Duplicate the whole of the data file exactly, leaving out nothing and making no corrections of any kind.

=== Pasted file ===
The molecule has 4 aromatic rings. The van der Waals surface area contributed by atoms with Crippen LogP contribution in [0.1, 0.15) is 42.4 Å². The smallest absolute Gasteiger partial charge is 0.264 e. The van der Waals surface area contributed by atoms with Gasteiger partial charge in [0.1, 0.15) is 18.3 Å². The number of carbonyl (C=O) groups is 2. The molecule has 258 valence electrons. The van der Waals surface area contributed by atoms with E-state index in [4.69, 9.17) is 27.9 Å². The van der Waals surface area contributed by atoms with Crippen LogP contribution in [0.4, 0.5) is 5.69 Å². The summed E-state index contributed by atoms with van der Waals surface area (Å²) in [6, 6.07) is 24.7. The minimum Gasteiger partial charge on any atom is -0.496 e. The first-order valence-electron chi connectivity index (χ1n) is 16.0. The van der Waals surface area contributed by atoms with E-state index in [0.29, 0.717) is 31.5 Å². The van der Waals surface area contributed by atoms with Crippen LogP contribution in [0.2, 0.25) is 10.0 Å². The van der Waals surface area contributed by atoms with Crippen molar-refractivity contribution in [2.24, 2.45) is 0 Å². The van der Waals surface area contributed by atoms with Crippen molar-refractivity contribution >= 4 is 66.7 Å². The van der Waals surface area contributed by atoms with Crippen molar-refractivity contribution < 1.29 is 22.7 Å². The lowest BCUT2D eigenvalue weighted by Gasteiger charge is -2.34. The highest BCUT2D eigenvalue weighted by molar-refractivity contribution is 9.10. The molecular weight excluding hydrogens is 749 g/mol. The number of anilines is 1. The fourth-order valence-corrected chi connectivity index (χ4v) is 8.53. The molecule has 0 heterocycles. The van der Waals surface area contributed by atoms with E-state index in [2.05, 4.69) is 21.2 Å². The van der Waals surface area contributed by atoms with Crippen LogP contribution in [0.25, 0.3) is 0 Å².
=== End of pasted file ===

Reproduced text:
The molecule has 4 aromatic rings. The van der Waals surface area contributed by atoms with Crippen LogP contribution in [0.1, 0.15) is 42.4 Å². The smallest absolute Gasteiger partial charge is 0.264 e. The van der Waals surface area contributed by atoms with Gasteiger partial charge in [0.1, 0.15) is 18.3 Å². The number of carbonyl (C=O) groups is 2. The molecule has 258 valence electrons. The van der Waals surface area contributed by atoms with E-state index in [4.69, 9.17) is 27.9 Å². The van der Waals surface area contributed by atoms with Crippen LogP contribution in [0.4, 0.5) is 5.69 Å². The summed E-state index contributed by atoms with van der Waals surface area (Å²) in [6, 6.07) is 24.7. The minimum Gasteiger partial charge on any atom is -0.496 e. The first-order valence-electron chi connectivity index (χ1n) is 16.0. The van der Waals surface area contributed by atoms with E-state index in [0.29, 0.717) is 31.5 Å². The van der Waals surface area contributed by atoms with Crippen LogP contribution in [0.2, 0.25) is 10.0 Å². The van der Waals surface area contributed by atoms with Crippen molar-refractivity contribution in [2.24, 2.45) is 0 Å². The van der Waals surface area contributed by atoms with Crippen molar-refractivity contribution >= 4 is 66.7 Å². The van der Waals surface area contributed by atoms with Crippen molar-refractivity contribution < 1.29 is 22.7 Å². The lowest BCUT2D eigenvalue weighted by Gasteiger charge is -2.34. The highest BCUT2D eigenvalue weighted by molar-refractivity contribution is 9.10. The molecular weight excluding hydrogens is 749 g/mol. The number of anilines is 1. The fourth-order valence-corrected chi connectivity index (χ4v) is 8.53. The molecule has 0 heterocycles. The van der Waals surface area contributed by atoms with E-state index in [2.05, 4.69) is 21.2 Å². The van der Waals surface area contributed by atoms with Crippen LogP contribution in [0.25, 0.3) is 0 Å².